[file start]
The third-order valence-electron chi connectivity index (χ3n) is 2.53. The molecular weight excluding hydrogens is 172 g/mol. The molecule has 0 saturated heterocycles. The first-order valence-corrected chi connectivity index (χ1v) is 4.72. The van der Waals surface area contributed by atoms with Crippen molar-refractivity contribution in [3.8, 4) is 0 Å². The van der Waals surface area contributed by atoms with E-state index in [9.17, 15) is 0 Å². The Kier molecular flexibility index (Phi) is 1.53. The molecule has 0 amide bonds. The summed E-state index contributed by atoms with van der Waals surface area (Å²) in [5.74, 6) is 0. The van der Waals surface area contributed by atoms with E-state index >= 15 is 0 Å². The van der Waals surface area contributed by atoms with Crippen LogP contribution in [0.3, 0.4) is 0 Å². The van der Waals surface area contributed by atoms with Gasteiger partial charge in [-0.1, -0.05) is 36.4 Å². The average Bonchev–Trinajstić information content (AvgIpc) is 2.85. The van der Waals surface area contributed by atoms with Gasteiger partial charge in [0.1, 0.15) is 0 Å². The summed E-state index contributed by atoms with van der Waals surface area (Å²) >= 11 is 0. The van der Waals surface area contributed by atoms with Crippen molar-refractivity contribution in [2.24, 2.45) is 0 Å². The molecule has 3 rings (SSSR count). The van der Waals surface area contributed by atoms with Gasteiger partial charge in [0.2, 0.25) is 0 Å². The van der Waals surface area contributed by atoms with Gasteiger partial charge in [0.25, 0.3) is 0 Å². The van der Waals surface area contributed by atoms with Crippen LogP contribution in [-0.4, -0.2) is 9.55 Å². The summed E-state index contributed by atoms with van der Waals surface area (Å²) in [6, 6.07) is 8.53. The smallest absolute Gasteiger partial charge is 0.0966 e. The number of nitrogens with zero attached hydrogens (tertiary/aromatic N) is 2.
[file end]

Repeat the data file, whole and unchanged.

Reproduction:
The third-order valence-electron chi connectivity index (χ3n) is 2.53. The molecular weight excluding hydrogens is 172 g/mol. The molecule has 0 saturated heterocycles. The first-order valence-corrected chi connectivity index (χ1v) is 4.72. The van der Waals surface area contributed by atoms with Crippen molar-refractivity contribution in [3.8, 4) is 0 Å². The van der Waals surface area contributed by atoms with E-state index in [9.17, 15) is 0 Å². The Kier molecular flexibility index (Phi) is 1.53. The molecule has 0 amide bonds. The summed E-state index contributed by atoms with van der Waals surface area (Å²) in [5.74, 6) is 0. The van der Waals surface area contributed by atoms with E-state index >= 15 is 0 Å². The van der Waals surface area contributed by atoms with Crippen LogP contribution in [0.3, 0.4) is 0 Å². The van der Waals surface area contributed by atoms with Gasteiger partial charge in [-0.1, -0.05) is 36.4 Å². The average Bonchev–Trinajstić information content (AvgIpc) is 2.85. The van der Waals surface area contributed by atoms with Gasteiger partial charge in [0.1, 0.15) is 0 Å². The summed E-state index contributed by atoms with van der Waals surface area (Å²) >= 11 is 0. The van der Waals surface area contributed by atoms with Crippen molar-refractivity contribution in [2.24, 2.45) is 0 Å². The molecule has 3 rings (SSSR count). The van der Waals surface area contributed by atoms with Gasteiger partial charge in [0.2, 0.25) is 0 Å². The van der Waals surface area contributed by atoms with Gasteiger partial charge in [0.25, 0.3) is 0 Å². The van der Waals surface area contributed by atoms with Crippen LogP contribution in [-0.4, -0.2) is 9.55 Å². The summed E-state index contributed by atoms with van der Waals surface area (Å²) in [6, 6.07) is 8.53. The smallest absolute Gasteiger partial charge is 0.0966 e. The number of nitrogens with zero attached hydrogens (tertiary/aromatic N) is 2.